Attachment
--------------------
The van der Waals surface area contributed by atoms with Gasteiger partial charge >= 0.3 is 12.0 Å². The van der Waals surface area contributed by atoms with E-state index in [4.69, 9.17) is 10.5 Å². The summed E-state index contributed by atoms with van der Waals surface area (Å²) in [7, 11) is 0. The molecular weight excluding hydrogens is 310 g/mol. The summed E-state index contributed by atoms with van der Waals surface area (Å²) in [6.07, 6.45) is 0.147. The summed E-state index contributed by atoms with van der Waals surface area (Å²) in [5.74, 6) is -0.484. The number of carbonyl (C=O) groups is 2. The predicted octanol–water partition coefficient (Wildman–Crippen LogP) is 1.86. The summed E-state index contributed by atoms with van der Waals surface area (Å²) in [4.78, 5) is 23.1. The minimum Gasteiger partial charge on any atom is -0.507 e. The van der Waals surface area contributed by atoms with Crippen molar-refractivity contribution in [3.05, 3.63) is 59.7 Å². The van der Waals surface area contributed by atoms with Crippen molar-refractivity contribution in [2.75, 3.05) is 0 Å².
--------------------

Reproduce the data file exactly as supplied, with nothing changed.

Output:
The van der Waals surface area contributed by atoms with Gasteiger partial charge >= 0.3 is 12.0 Å². The van der Waals surface area contributed by atoms with E-state index in [4.69, 9.17) is 10.5 Å². The summed E-state index contributed by atoms with van der Waals surface area (Å²) in [7, 11) is 0. The molecular weight excluding hydrogens is 310 g/mol. The summed E-state index contributed by atoms with van der Waals surface area (Å²) in [6.07, 6.45) is 0.147. The summed E-state index contributed by atoms with van der Waals surface area (Å²) in [5.74, 6) is -0.484. The number of carbonyl (C=O) groups is 2. The predicted octanol–water partition coefficient (Wildman–Crippen LogP) is 1.86. The summed E-state index contributed by atoms with van der Waals surface area (Å²) in [4.78, 5) is 23.1. The minimum Gasteiger partial charge on any atom is -0.507 e. The van der Waals surface area contributed by atoms with Crippen molar-refractivity contribution in [3.05, 3.63) is 59.7 Å². The van der Waals surface area contributed by atoms with Crippen molar-refractivity contribution in [2.75, 3.05) is 0 Å².